[Flags] on Enums Make ToString() Smart

Putting the [Flags] attribute on an enum changes ToStrings behaviour. It generates a comma separated list.

I’ve used enums a lot. I’ve occasionally used the [Flags] attribute too. But I’ve never paid attention to how ToString() changes behaviour when the [Flags] attribute is added. Not until a couple of days ago, when I learnt something new (to me at least) and useful. The [Flags] attribute will make ToString() return a comma separated list of the flags set.

Let’s look take a small enum with screen colors as an example.

[Flags]
enum Colors
{
  Black = 0,
  Red = 1,
  Green = 2,
  Blue = 4,
  Yellow = Red | Green
}

Colours are created as combinations of red, green and blue:

var violet = Colors.Red | Colors.Blue;
var white = Colors.Red | Colors.Green | Colors.Blue;
var myYellow = Colors.Red | Colors.Green;
var myRed = Colors.Black | Colors.Red;

The value of white is 5 and the value of yellow is 3. Without the [Flags] attribute, ToString() would return the numerical value, because there is no Colors value mapped to 3 or 5. With the [Flags] attribute applied, ToString() returns a comma separated list instead:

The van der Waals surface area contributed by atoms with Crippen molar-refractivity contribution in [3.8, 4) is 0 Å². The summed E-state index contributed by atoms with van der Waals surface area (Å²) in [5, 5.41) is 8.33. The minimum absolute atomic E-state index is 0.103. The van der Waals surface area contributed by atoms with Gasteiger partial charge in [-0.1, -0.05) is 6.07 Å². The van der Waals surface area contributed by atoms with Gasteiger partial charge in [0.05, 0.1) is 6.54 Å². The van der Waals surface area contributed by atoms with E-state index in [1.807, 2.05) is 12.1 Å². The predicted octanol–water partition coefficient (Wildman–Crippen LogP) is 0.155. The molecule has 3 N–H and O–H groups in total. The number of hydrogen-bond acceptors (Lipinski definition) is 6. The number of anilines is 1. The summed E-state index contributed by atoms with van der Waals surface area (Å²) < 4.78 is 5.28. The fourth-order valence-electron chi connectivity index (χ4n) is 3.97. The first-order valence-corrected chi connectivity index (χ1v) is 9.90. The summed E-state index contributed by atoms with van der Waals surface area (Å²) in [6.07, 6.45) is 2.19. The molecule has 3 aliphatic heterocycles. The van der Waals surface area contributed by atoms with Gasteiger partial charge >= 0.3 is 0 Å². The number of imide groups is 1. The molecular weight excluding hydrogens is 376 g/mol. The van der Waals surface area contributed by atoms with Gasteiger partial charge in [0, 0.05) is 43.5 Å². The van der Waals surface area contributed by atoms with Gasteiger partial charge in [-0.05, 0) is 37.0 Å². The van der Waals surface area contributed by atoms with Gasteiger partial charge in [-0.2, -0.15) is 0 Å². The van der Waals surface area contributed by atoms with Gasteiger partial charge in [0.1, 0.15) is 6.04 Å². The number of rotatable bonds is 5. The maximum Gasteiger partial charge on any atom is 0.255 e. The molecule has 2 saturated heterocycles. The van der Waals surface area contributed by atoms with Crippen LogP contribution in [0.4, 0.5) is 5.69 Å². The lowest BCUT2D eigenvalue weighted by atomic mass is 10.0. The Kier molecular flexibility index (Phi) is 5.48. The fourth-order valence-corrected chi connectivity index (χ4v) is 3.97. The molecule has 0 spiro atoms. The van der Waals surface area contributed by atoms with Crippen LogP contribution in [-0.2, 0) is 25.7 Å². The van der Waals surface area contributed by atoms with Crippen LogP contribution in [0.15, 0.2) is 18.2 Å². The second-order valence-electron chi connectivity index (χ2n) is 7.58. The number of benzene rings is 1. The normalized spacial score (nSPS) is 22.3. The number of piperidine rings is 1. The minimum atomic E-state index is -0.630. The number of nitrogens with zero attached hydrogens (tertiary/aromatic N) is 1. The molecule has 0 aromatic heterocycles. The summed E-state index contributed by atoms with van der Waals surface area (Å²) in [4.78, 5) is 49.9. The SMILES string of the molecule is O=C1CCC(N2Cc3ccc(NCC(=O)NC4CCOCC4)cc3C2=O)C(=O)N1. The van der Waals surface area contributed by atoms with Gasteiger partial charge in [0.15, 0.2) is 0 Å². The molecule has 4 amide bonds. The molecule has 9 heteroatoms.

violet.ToString(): Red, Blue
myYellow.ToString(): Yellow
white.ToString(): Yellow, Blue
myRed.ToString(): Red
Colors.Black.ToString(): Black

It tries it best to make an as short a list as possible. When the red and green flags are set, they are combined into yellow. The zero option (black) is only displayed if the value is indeed zero.

This is nothing complex, neither anything that’s new (even though I’ve somehow missed it). I’m just happy I learnt something new that might be useful.

Software Development is a Job – Coding is a Passion

I'm Anders Abel, a systems architect and developer working for Kentor in Stockholm, Sweden.

profile for Anders Abel at Stack Overflow, Q&A for professional and enthusiast programmers

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